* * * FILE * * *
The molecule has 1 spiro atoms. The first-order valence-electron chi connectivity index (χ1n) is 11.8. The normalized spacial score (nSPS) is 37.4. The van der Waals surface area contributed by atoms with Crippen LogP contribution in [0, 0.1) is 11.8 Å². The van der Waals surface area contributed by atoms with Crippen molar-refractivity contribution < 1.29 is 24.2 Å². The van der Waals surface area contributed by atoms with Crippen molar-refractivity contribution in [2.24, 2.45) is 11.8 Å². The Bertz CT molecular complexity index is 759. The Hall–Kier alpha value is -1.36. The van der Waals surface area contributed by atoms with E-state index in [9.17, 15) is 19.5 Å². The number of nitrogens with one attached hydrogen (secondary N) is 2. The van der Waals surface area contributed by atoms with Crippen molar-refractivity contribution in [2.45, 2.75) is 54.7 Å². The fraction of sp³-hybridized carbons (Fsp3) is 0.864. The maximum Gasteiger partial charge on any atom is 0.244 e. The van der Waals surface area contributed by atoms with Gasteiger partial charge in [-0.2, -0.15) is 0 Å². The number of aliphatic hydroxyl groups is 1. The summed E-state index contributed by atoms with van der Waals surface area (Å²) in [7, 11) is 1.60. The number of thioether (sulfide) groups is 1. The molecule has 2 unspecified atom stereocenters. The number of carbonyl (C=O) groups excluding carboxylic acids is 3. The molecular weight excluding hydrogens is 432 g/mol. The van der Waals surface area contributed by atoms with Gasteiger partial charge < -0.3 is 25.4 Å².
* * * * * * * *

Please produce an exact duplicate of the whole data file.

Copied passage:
The molecule has 1 spiro atoms. The first-order valence-electron chi connectivity index (χ1n) is 11.8. The normalized spacial score (nSPS) is 37.4. The van der Waals surface area contributed by atoms with Crippen LogP contribution in [0, 0.1) is 11.8 Å². The van der Waals surface area contributed by atoms with Crippen molar-refractivity contribution < 1.29 is 24.2 Å². The van der Waals surface area contributed by atoms with Crippen molar-refractivity contribution in [2.24, 2.45) is 11.8 Å². The Bertz CT molecular complexity index is 759. The Hall–Kier alpha value is -1.36. The van der Waals surface area contributed by atoms with E-state index in [9.17, 15) is 19.5 Å². The number of nitrogens with one attached hydrogen (secondary N) is 2. The van der Waals surface area contributed by atoms with Crippen molar-refractivity contribution in [2.45, 2.75) is 54.7 Å². The fraction of sp³-hybridized carbons (Fsp3) is 0.864. The maximum Gasteiger partial charge on any atom is 0.244 e. The van der Waals surface area contributed by atoms with Gasteiger partial charge in [-0.2, -0.15) is 0 Å². The number of aliphatic hydroxyl groups is 1. The summed E-state index contributed by atoms with van der Waals surface area (Å²) in [7, 11) is 1.60. The number of thioether (sulfide) groups is 1. The molecule has 2 unspecified atom stereocenters. The number of carbonyl (C=O) groups excluding carboxylic acids is 3. The molecular weight excluding hydrogens is 432 g/mol. The van der Waals surface area contributed by atoms with Gasteiger partial charge < -0.3 is 25.4 Å².